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Colorado cowboy and 100-year-old saddle given international honors

Bascom has been honored as rodeo's greatest inventor of rodeo equipment, and as the first professional rodeo cowboy to become a professional cowboy artist and sculptor. Photo courtesy John A. Bascom
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International honors have recently been given to the late Colorado cowboy Earl W. Bascom and his 100-year-old rodeo saddle.

Back in 1922, Bascom made rodeo history by designing and making rodeo’s first hornless bronc riding saddle.

100 years later, Bascom’s saddle design remains the standard used at rodeos and rodeo associations around the world — across the United States and Canada, to New Zealand, Australia, Tasmania, South Africa and Europe.



Rodeos have even been held in Beirut, Lebanon and in Russia.

Bascom was born in Vernal, Utah, in 1906 and raised in Alberta, Canada.



Bascom has been honored as rodeo’s greatest inventor of rodeo equipment, and as the first professional rodeo cowboy to become a professional cowboy artist and sculptor. Photo courtesy John A. Bascom
Bascom-RFP-121222

In the 1920s and 30s, Bascom lived and cowboyed in northwest Colorado.

He worked in Moffat County on the White Bear Ranch, the Cross Mountain Ranch, the One Eleven Ranch (also called the Burnt Forest Ranch), the Two Bar Ranch, the Baxter Ranch near Dinosaur and the Bassett Ranch of Brown’s Park, as well in Routt County on the Reeves Ranch near Hayden.

In 1927, Bascom helped Charley Mantle of the Mantle Ranch located in Hell’s Canyon, and Jack Chew’s seven sons of the Chew Ranch located on Blue Mountain, on a horse roundup.

He chased wild horses in the badlands along the Colorado/Wyoming border with Guy McNurlen, gathering McNurlen’s TZ branded horses.

COWBOY AND ARTIST

Later in life, Earl Bascom became a famous cowboy artist and sculptor turning his cowboy experiences into works of fine art.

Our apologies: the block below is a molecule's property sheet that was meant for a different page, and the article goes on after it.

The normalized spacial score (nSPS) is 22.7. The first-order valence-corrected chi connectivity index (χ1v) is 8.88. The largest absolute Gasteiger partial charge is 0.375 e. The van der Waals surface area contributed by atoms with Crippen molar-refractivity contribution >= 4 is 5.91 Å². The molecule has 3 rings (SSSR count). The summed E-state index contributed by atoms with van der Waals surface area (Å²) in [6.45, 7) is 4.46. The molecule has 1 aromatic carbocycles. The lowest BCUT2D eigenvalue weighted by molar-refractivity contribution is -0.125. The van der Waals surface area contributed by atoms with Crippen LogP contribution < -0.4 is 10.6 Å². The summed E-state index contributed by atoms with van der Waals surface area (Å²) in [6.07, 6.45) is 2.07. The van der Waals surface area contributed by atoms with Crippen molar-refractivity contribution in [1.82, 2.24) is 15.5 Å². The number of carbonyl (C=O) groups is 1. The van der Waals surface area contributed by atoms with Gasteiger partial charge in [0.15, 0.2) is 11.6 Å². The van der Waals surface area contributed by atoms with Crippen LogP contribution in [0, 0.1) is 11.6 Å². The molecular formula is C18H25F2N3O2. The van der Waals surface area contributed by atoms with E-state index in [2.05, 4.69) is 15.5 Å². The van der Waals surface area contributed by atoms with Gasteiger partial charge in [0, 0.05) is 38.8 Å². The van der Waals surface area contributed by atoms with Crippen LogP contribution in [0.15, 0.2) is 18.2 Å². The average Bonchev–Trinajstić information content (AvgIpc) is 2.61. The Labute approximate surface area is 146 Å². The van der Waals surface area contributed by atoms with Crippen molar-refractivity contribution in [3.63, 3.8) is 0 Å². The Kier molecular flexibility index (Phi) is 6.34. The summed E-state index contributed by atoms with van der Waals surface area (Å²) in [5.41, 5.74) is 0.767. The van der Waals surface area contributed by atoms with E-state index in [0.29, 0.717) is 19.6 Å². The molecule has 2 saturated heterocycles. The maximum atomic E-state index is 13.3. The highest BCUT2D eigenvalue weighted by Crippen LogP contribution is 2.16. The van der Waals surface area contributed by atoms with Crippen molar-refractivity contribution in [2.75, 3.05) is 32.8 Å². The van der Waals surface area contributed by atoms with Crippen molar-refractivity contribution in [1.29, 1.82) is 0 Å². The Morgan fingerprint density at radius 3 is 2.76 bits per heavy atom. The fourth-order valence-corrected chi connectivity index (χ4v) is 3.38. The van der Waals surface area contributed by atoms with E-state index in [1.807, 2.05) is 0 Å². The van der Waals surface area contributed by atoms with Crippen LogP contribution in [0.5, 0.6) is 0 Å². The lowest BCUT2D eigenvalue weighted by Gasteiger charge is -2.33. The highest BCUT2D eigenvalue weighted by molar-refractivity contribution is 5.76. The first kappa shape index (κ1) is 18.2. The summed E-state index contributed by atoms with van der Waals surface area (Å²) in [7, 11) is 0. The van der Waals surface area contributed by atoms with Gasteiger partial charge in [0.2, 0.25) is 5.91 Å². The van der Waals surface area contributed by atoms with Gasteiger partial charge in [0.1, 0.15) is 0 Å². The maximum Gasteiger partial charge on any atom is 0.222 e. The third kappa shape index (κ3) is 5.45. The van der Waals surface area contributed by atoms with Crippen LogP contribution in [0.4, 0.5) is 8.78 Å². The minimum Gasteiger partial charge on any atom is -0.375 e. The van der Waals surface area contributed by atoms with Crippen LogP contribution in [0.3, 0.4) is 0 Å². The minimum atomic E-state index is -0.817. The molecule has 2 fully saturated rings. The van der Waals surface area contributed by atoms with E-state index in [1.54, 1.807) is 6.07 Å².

A sculpture by Earl Bascom of his 1922 saddle. Photo courtesy John A. Bascom
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Bascom’s cousin, Frank Tenney Johnson, was also a famous cowboy artist who worked on the Lazy 7 Ranch near Hayden, back in the early 1920s.

Another Bascom cousin, the late cowboy Pat Mantle, owned the Sombrero Ranches and was a big part in establishing the Steamboat Springs Rodeo where the Pat Mantle Memorial Saddle Bronc Riding Championship is held.

As a rodeo pioneer as well as a professional rodeo champion, Bascom has been given the Professional Rodeo Cowboys Association Hall of Fame “Pioneer Award” and declared to be the “Father of Modern Rodeo.”
Bascom has been honored as rodeo’s greatest inventor of rodeo equipment, and as the first professional rodeo cowboy to become a professional cowboy artist and sculptor.

Bascom has also been declared a “Sports Legend” with induction into Canada’s Sports Hall of Fame and made a peer of Canada’s Order of Sports — Canada’s highest and most prestigious sports award.

A drawing of Earl Bascom’s hornless bronc riding saddle. Courtesy John A Bascom
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Bascom and his bronc saddle have each become one of the “Legends of Rodeo.”

The Canadian ProRodeo Hall of Fame in Ponoka, Alberta, now has a permanent display showcasing Bascom’s rodeo history and his rodeo saddle.

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